Confidence in UK economy soars among Scots following independence referendum No vote

 
Kate McCann
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Consumer confidence has increased after Scotland voted to remain in the United Kingdom
Consumers in Scotland are feeling more confident in the UK economy following the No vote in the independence referendum last month, new research has found.

A survey by Barclaycard shows confidence in the economy rose from 30 per cent to 40 per cent following the vote, with the number of households expecting to have to increase their household spending in the next three months falling from 40 to 27 per cent. Consumers in England are also more confident across the board.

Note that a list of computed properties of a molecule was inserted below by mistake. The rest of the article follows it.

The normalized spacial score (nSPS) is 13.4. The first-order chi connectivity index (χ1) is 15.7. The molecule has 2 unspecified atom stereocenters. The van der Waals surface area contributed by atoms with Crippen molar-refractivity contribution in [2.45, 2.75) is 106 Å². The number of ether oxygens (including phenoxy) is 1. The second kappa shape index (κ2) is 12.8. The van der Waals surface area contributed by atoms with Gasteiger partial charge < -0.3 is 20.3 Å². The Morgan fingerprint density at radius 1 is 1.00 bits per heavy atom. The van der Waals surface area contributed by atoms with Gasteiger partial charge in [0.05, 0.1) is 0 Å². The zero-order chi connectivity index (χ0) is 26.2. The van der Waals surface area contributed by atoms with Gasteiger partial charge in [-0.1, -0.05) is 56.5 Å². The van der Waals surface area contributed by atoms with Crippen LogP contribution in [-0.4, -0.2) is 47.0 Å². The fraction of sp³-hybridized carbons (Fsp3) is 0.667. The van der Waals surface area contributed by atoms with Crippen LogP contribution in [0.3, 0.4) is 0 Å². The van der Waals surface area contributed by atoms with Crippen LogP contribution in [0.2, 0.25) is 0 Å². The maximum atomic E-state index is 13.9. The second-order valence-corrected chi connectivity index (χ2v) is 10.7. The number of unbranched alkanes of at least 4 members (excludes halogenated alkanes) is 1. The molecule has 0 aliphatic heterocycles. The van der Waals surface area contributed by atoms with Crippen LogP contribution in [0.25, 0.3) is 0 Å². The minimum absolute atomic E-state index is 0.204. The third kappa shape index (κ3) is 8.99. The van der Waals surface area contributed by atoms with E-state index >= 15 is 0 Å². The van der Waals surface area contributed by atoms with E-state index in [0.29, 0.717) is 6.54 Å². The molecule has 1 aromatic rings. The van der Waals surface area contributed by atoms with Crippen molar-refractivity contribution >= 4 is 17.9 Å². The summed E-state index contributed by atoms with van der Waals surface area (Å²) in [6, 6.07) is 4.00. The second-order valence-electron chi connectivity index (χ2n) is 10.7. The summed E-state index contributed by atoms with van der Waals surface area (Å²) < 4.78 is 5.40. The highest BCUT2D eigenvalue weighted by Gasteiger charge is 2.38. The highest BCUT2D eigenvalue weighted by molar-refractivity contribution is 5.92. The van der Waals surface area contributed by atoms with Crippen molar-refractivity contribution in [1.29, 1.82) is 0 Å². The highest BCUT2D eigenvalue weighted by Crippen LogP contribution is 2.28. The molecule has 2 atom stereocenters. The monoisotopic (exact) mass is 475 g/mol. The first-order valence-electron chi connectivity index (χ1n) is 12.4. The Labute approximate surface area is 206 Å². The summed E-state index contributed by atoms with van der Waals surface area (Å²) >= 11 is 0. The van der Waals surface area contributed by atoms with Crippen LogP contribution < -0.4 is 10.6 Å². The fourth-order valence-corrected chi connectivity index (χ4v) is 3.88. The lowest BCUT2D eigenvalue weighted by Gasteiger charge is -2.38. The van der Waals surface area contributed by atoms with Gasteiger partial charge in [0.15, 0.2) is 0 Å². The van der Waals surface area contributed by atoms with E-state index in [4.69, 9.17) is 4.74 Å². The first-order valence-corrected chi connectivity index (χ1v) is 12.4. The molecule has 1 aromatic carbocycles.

However, the research also shows that Scots are less happy with the outlook for their job security and career prospects, with both down nine percentage points.

The news follows weeks of uncertainty leading up to the referendum around currency, debt and the economic future of an independent Scottish state. Voters north of the border opted to remain part of the UK by 55 per cent to 44 in mid September.

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